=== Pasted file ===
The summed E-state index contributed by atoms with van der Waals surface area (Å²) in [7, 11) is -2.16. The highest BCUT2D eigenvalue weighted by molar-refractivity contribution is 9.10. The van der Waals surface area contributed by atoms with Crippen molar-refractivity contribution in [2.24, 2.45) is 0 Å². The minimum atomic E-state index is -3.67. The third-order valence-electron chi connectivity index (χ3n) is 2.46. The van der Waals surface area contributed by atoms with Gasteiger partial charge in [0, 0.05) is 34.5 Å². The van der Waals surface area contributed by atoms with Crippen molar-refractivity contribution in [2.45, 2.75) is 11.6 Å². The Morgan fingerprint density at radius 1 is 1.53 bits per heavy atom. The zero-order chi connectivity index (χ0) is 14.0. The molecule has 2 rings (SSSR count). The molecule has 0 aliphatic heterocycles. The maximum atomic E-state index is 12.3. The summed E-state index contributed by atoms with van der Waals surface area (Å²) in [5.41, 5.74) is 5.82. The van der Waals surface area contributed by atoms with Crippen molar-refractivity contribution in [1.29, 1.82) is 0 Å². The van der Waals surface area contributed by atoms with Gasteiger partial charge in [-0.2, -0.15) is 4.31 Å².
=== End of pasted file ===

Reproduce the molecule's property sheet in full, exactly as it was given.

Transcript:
The summed E-state index contributed by atoms with van der Waals surface area (Å²) in [7, 11) is -2.16. The highest BCUT2D eigenvalue weighted by molar-refractivity contribution is 9.10. The van der Waals surface area contributed by atoms with Crippen molar-refractivity contribution in [2.24, 2.45) is 0 Å². The minimum atomic E-state index is -3.67. The third-order valence-electron chi connectivity index (χ3n) is 2.46. The van der Waals surface area contributed by atoms with Gasteiger partial charge in [0, 0.05) is 34.5 Å². The van der Waals surface area contributed by atoms with Crippen molar-refractivity contribution in [2.45, 2.75) is 11.6 Å². The Morgan fingerprint density at radius 1 is 1.53 bits per heavy atom. The zero-order chi connectivity index (χ0) is 14.0. The molecule has 2 rings (SSSR count). The molecule has 0 aliphatic heterocycles. The maximum atomic E-state index is 12.3. The summed E-state index contributed by atoms with van der Waals surface area (Å²) in [5.41, 5.74) is 5.82. The van der Waals surface area contributed by atoms with Crippen molar-refractivity contribution in [1.29, 1.82) is 0 Å². The van der Waals surface area contributed by atoms with Gasteiger partial charge in [-0.2, -0.15) is 4.31 Å².